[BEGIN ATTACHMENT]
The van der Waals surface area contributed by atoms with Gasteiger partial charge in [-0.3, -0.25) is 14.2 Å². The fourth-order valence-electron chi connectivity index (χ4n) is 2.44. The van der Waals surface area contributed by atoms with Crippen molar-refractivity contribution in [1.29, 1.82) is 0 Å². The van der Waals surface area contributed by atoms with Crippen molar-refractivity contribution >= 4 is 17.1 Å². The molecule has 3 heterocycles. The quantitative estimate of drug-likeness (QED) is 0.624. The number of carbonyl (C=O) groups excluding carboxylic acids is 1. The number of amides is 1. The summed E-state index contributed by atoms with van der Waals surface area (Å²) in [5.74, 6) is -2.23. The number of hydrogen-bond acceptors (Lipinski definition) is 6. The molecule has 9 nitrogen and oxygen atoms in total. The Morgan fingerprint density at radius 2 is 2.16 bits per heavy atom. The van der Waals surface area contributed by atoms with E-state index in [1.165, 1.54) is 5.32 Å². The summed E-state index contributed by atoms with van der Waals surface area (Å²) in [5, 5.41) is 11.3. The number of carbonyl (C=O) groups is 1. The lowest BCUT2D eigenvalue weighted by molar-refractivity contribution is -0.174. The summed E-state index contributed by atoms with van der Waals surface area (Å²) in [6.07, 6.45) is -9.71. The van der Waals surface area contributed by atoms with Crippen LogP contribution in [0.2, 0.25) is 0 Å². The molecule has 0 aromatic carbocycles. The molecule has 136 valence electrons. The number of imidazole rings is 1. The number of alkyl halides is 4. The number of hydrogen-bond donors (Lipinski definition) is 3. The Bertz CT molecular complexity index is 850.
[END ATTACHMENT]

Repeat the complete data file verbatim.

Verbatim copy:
The van der Waals surface area contributed by atoms with Gasteiger partial charge in [-0.3, -0.25) is 14.2 Å². The fourth-order valence-electron chi connectivity index (χ4n) is 2.44. The van der Waals surface area contributed by atoms with Crippen molar-refractivity contribution in [1.29, 1.82) is 0 Å². The van der Waals surface area contributed by atoms with Crippen molar-refractivity contribution >= 4 is 17.1 Å². The molecule has 3 heterocycles. The quantitative estimate of drug-likeness (QED) is 0.624. The number of carbonyl (C=O) groups excluding carboxylic acids is 1. The number of amides is 1. The summed E-state index contributed by atoms with van der Waals surface area (Å²) in [5.74, 6) is -2.23. The number of hydrogen-bond acceptors (Lipinski definition) is 6. The molecule has 9 nitrogen and oxygen atoms in total. The Morgan fingerprint density at radius 2 is 2.16 bits per heavy atom. The van der Waals surface area contributed by atoms with E-state index in [1.165, 1.54) is 5.32 Å². The summed E-state index contributed by atoms with van der Waals surface area (Å²) in [5, 5.41) is 11.3. The number of carbonyl (C=O) groups is 1. The lowest BCUT2D eigenvalue weighted by molar-refractivity contribution is -0.174. The summed E-state index contributed by atoms with van der Waals surface area (Å²) in [6.07, 6.45) is -9.71. The van der Waals surface area contributed by atoms with Crippen LogP contribution in [0.2, 0.25) is 0 Å². The molecule has 0 aromatic carbocycles. The molecule has 136 valence electrons. The number of imidazole rings is 1. The number of alkyl halides is 4. The number of hydrogen-bond donors (Lipinski definition) is 3. The Bertz CT molecular complexity index is 850.